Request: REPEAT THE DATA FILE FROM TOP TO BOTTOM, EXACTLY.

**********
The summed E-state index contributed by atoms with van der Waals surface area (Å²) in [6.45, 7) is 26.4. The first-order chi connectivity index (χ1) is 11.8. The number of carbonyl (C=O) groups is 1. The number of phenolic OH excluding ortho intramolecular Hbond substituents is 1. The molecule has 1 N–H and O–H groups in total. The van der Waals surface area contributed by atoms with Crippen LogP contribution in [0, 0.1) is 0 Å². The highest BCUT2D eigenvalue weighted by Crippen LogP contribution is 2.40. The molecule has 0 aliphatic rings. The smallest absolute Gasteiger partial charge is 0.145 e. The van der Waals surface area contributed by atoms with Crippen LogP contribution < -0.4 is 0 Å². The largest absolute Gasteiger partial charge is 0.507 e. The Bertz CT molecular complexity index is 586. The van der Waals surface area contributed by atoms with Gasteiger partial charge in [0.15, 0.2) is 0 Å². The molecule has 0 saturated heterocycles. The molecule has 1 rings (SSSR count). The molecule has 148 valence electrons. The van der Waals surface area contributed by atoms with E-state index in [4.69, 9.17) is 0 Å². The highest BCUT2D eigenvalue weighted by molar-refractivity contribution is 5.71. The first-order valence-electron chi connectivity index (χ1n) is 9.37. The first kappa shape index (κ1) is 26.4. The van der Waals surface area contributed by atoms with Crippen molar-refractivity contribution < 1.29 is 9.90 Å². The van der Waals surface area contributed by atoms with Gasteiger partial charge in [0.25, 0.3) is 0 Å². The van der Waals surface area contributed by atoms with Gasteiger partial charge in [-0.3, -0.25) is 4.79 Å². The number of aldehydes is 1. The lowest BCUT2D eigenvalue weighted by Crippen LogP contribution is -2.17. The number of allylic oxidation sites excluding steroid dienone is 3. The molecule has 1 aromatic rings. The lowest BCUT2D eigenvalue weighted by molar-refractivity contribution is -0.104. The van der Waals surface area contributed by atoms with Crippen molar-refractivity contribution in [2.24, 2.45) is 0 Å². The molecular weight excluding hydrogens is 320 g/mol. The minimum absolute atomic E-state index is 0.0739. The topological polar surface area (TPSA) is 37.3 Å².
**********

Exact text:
The summed E-state index contributed by atoms with van der Waals surface area (Å²) in [6.45, 7) is 26.4. The first-order chi connectivity index (χ1) is 11.8. The number of carbonyl (C=O) groups is 1. The number of phenolic OH excluding ortho intramolecular Hbond substituents is 1. The molecule has 1 N–H and O–H groups in total. The van der Waals surface area contributed by atoms with Crippen LogP contribution in [0, 0.1) is 0 Å². The highest BCUT2D eigenvalue weighted by Crippen LogP contribution is 2.40. The molecule has 0 aliphatic rings. The smallest absolute Gasteiger partial charge is 0.145 e. The van der Waals surface area contributed by atoms with Crippen LogP contribution < -0.4 is 0 Å². The largest absolute Gasteiger partial charge is 0.507 e. The Bertz CT molecular complexity index is 586. The van der Waals surface area contributed by atoms with Gasteiger partial charge in [0.15, 0.2) is 0 Å². The molecule has 0 saturated heterocycles. The molecule has 1 rings (SSSR count). The molecule has 148 valence electrons. The van der Waals surface area contributed by atoms with E-state index in [4.69, 9.17) is 0 Å². The highest BCUT2D eigenvalue weighted by molar-refractivity contribution is 5.71. The first-order valence-electron chi connectivity index (χ1n) is 9.37. The first kappa shape index (κ1) is 26.4. The van der Waals surface area contributed by atoms with Crippen molar-refractivity contribution < 1.29 is 9.90 Å². The van der Waals surface area contributed by atoms with Gasteiger partial charge in [0.25, 0.3) is 0 Å². The van der Waals surface area contributed by atoms with Gasteiger partial charge in [-0.3, -0.25) is 4.79 Å². The number of aldehydes is 1. The lowest BCUT2D eigenvalue weighted by Crippen LogP contribution is -2.17. The number of allylic oxidation sites excluding steroid dienone is 3. The molecule has 1 aromatic rings. The lowest BCUT2D eigenvalue weighted by molar-refractivity contribution is -0.104. The van der Waals surface area contributed by atoms with Crippen molar-refractivity contribution in [2.24, 2.45) is 0 Å². The molecular weight excluding hydrogens is 320 g/mol. The minimum absolute atomic E-state index is 0.0739. The topological polar surface area (TPSA) is 37.3 Å².